"You're expensive."  She stabs black paint at her canvas.  "But you're cheaper than keeping a man around the house.  And you're a lot less trouble."

Sunday, January 16, 2011

365 Jobs, Day 16 -- Cracking Glass

Cross-posted from my new blog, 365 Jobs:

Friday, January 16, 1987

I'm supposed to remove four fixed-pane windows, replace the wood that's framing them, then re-install the window glass.  The problem: they used a permanent adhesive.  The glass is bonded to the wood.  Carefully I work a knife around the edge, then a chisel, but the glue is solid.  I pry. 

The first pane cracks.  They used regular glass.  These days, you have to use tempered.  It will cost $115 for one sheet.  And then there's unexpected rot inside the wall.  And then two more panes crack.

I woefully underestimated this job.  I quoted $350 and it's going to cost $1600.

Fortunately, it's a house in Atherton where money pours like wine.  Arlene understands. 

"Since you have to replace the panes anyway, would you like insulated glass?  There's a lot of heat loss here."

"Yes.  Excellent."

"It will double the cost."


She's older than me, bespectacled, wrinkly, grandmotherly while wearing a cable knit sweater, blue jeans, and jogging shoes.  She sits in an easy chair reading a book, occasionally glancing up to watch me work.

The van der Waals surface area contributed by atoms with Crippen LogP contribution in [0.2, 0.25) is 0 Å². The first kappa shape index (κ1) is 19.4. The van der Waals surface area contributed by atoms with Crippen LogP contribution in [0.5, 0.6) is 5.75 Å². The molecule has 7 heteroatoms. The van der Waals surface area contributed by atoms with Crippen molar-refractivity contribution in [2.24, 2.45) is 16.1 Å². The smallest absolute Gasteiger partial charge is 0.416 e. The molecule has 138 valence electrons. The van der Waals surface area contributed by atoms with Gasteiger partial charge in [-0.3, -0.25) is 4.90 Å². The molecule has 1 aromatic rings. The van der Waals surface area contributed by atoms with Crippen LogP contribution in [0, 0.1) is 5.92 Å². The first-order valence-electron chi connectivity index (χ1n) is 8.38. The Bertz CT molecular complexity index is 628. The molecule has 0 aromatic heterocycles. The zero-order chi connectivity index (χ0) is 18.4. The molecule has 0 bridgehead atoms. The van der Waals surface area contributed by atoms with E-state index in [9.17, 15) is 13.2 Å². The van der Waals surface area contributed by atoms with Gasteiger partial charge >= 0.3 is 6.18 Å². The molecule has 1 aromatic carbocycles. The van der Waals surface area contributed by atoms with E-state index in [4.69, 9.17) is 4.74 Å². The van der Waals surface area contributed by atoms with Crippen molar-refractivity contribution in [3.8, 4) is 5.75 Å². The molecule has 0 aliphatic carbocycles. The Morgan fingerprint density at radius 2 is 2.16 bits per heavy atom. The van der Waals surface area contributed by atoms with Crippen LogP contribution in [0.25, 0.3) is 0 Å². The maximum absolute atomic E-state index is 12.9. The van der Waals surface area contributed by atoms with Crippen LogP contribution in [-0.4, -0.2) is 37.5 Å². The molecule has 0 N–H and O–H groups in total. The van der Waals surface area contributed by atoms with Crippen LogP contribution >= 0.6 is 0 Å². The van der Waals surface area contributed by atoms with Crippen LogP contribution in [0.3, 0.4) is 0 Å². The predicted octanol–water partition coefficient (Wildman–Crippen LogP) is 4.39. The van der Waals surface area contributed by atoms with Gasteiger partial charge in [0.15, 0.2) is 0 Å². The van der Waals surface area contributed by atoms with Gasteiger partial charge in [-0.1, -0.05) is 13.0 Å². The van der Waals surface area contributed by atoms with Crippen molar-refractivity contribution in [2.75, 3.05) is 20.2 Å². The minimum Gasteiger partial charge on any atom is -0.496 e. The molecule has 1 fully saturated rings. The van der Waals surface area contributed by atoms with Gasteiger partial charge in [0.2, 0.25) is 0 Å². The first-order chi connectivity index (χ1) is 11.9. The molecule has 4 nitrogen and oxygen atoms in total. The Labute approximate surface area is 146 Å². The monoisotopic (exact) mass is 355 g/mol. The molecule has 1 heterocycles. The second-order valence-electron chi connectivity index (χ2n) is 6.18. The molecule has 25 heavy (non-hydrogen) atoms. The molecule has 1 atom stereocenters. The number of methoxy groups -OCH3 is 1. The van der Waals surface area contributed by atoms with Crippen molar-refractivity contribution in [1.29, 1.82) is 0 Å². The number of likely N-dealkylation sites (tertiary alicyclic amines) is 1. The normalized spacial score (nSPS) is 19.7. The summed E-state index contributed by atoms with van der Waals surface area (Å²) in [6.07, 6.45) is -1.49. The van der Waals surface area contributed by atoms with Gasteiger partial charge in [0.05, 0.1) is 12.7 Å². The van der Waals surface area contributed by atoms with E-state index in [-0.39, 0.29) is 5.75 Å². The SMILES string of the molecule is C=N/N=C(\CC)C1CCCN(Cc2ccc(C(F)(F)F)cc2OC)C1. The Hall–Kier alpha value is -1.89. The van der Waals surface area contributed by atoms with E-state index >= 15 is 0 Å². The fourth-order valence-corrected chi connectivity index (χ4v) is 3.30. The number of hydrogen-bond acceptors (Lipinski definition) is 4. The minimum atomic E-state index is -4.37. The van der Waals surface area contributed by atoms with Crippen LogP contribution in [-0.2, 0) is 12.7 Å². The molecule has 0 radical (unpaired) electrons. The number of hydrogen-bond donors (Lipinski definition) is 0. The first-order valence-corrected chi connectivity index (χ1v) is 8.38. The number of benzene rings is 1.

I cover the openings.  The room becomes dark.  From the plywood comes the smell of urea formaldehyde glue.  Arlene takes her book to another room.

At noon she goes out to Arby's, returns with an extra turkey sandwich.  "Take a break," she says.  "Join me."

In the dining room surrounded by photos of children, grandchildren, weddings and birthdays, we sit in plush black chairs on opposite sides of the table. 

"What are you reading?" I ask.

With an embarrassed little giggle, she shows me a book called The Male Member.  "It's about penises," she says.  "Or is it peni?"  She smiles.  "It's mostly crap.  Did you know the Russians claim that Hitler had only one testicle?"

"Uh, no.  I didn't know that."

"The author's an artist.  I'm a scientist."  Arelene shrugs.  "According to the author, Rasputin had a thirteen incher.  Now it's in an ornate wooden box on top of a dresser in Paris.  Supposedly it looks like an overripe banana."  She laughs.  She's animated.  "Napoleon's shrank to one inch as he was dying of arsenic.  Havelock Ellis - you know who he is?"

"Uh, no."

"He invented narcissism.  That is, he named it.  But also he wrote and researched about sex simply to learn what it was like.  He was impotent.  At age sixty he cured his impotence and promptly stopped writing about sex.  Freud was impotent also, from cocaine."  She pauses, thinking.  "Now that I believe."

In repair work, I enter people's houses.  It's always slightly, awkwardly intimate.  But there are certain invisible shields you try to maintain between employer and employed, between man and woman, between aged and young.  Arlene is shattering all of them.